A folk Tale (tygerofdanyte) wrote in aesthesia,
A folk Tale
tygerofdanyte
aesthesia

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Truth about the Beautiful

            Beautiful. It's such an odd word.
            Esthetically (aesthetically for the American in me) it's comprised of three smooth-flowing syllables. To identify the three variables, they would be beau, ti and, ful. While beau as a singularity of a word (sorry been watching Farscape) is pronounced b  (Bartleby), is in conjunction with any other syllable is pronounced as by  (Bartleby). Ti in itself is pronounced as t (Bartleby), unlike bi/fi. And Ful is pronounced as f l(Bartleby), which is fine in itself. But when the three are combined with the smooth oriental sound of by , the soft yet jerky Romanic sound of t  followed by a smooth but quick Nordic f l, it's just odd.

            As I've shamefully illustrated in the last sentence, the word Beautiful seems to have been put together by meshing up three different words from three very different languages together. This isn't the case though. The etymology of Beautiful in itself is first seen in the mid 1500s through an obscure line in a publication (OED), and its signifier syllable's origin can be seen going back to early Latin and Greek.
            Going back to it's esthetic, Beautiful just doesn't sound good to the ear.  In the movie Donnie Darko, Drew Barrymore's character Karen Pommeroy talks about how a great linguist once stated that cellar door is the most Beautiful word combination in the English language. I still haven't figured out why. But, Tolkien said it, and he was a far better and more acclaimed linguist than me and I shan't question the master at his trade.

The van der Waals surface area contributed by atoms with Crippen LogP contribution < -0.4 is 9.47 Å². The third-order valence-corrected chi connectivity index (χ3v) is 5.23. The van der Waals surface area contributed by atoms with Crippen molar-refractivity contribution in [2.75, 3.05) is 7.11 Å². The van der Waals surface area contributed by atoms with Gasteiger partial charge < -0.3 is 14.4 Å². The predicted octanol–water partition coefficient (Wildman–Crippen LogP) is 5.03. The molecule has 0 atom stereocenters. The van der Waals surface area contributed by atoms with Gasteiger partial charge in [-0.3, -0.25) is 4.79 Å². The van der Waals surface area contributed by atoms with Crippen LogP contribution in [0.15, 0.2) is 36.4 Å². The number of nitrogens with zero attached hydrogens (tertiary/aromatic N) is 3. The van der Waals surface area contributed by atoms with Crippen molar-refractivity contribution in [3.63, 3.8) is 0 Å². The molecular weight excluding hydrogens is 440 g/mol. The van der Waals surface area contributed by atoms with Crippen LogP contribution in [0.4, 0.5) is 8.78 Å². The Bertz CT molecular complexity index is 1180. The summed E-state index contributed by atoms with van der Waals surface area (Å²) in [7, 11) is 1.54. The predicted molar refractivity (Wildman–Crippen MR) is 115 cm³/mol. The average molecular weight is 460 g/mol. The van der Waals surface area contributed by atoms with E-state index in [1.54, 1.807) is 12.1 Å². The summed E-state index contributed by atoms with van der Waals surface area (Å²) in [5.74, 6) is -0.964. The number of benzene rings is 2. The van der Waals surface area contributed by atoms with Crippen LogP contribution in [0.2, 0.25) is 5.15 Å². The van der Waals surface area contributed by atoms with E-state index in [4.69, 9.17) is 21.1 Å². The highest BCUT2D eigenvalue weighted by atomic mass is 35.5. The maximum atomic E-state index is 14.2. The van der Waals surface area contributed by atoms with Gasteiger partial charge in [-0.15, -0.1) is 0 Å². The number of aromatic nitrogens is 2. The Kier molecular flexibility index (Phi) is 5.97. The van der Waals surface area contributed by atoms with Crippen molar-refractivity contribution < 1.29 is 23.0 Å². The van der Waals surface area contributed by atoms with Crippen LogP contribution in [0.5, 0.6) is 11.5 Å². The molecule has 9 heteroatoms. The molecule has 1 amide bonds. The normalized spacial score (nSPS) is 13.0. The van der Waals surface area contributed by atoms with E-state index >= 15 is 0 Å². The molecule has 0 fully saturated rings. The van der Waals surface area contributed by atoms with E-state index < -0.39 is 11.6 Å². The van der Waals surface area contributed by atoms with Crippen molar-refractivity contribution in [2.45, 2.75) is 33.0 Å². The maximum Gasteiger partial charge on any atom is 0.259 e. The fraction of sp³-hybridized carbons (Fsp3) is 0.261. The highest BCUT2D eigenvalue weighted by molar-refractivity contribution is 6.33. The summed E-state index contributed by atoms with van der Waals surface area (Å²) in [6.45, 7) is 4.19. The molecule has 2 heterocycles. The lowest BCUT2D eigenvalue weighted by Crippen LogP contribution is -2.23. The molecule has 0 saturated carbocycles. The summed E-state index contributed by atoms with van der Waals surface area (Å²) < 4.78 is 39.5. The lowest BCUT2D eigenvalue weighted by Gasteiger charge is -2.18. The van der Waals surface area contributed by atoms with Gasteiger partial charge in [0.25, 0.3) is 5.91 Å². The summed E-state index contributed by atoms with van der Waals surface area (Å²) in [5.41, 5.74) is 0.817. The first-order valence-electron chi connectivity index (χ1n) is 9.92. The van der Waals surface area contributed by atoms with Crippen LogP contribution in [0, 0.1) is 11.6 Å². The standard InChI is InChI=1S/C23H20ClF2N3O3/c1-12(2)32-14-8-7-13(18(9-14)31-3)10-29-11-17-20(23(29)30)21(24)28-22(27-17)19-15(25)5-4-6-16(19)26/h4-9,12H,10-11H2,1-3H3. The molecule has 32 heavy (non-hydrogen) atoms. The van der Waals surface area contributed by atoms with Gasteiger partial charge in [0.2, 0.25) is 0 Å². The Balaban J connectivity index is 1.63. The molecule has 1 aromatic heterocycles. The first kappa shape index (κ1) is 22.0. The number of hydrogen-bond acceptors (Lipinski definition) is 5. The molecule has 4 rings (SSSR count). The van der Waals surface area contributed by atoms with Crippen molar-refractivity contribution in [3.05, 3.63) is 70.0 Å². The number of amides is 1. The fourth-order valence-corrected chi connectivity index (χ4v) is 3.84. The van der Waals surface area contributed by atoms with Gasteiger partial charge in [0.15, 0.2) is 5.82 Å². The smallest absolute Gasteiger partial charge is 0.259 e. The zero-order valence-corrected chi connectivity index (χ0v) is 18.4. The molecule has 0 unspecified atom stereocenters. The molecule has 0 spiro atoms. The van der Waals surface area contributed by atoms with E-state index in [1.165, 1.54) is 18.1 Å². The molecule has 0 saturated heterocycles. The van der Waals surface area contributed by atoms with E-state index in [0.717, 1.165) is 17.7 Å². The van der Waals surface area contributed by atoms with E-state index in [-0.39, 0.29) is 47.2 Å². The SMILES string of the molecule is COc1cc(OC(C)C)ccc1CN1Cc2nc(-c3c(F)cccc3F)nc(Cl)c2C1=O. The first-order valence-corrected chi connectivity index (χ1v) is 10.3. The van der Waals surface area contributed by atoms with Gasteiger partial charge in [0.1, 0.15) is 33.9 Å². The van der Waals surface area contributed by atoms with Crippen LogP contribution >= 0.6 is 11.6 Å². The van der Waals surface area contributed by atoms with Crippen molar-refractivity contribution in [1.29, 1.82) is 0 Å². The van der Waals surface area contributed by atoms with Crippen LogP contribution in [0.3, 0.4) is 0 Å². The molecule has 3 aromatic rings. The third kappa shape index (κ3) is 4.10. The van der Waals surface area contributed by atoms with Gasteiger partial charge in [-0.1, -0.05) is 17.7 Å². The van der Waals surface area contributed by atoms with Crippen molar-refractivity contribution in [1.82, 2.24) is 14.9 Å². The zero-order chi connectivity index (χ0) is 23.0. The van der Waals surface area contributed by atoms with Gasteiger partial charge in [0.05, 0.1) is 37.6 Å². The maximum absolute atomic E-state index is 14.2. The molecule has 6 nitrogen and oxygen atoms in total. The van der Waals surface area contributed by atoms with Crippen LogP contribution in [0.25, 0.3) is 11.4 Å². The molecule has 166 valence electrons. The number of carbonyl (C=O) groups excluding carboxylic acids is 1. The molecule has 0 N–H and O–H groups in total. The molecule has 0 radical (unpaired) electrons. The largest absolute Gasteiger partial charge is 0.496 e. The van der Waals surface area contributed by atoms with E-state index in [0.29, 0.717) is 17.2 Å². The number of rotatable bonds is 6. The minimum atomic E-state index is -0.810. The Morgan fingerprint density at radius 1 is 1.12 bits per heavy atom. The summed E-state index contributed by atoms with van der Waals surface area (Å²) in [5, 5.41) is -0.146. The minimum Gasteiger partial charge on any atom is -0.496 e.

==quote==
            In an essay commenting on his affection for the Welsh language [the affection is very clear in many aspects of his world Middle-Earth, and that god-like character Bombadil. Even more clearly through the Silmarillion and countless other works]

'Most English-speaking people...will admit that cellar door is 'Beautiful', especially if dissociated from its sense (and from its spelling). More Beautiful than, say, sky, and far more Beautiful than Beautiful. Well then, in Welsh for me cellar doors are extraordinarily frequent, and moving to the higher dimension, the words in which there is pleasure in the contemplation of the association of form and sense are abundant.'  (Wikipedia)
==end quote==

Far more Beautiful than Beautiful. He says it himself, but I take it to extremes. I don't find the word Beautiful to be at all pleasurable. And isn't that the saddest part of the word. If you take meaning from its ugliness. It's also one of the most tragic words in the English language. One of its antonyms ugly is far better pleasing than it ever could be. But, that's because of that short succinctness present within ugly. But, the word ugly in itself has that bad connotation that one looks past it's inherent shortness and dare I say it...class. Even other harsh antonyms that it possesses such as grotesque or repulsive share the same fate as ugly fares. The only two antonyms of Beautiful that I can think of that aren't good to the ear are unattractive and homely. Ironically, both words have backgrounds in words such as attractive and home, words that are directly or indirectly associated with the concept (and word) of beauty and in the end the word Beautiful.

I come near the end of my shift at work, and I’ve been typing this slowly over the hours. It's rater sad that a word that is inherent within Hume's version of Esthetics, which incidentally is also the primary esthetical philosophy, is very ugly. As I touched in the last paragraph, words connected to ugliness or the absence of beauty are apparently much more pleasing to the ear than words connected to beauty.  But, that's for another rant.

~

Arun K

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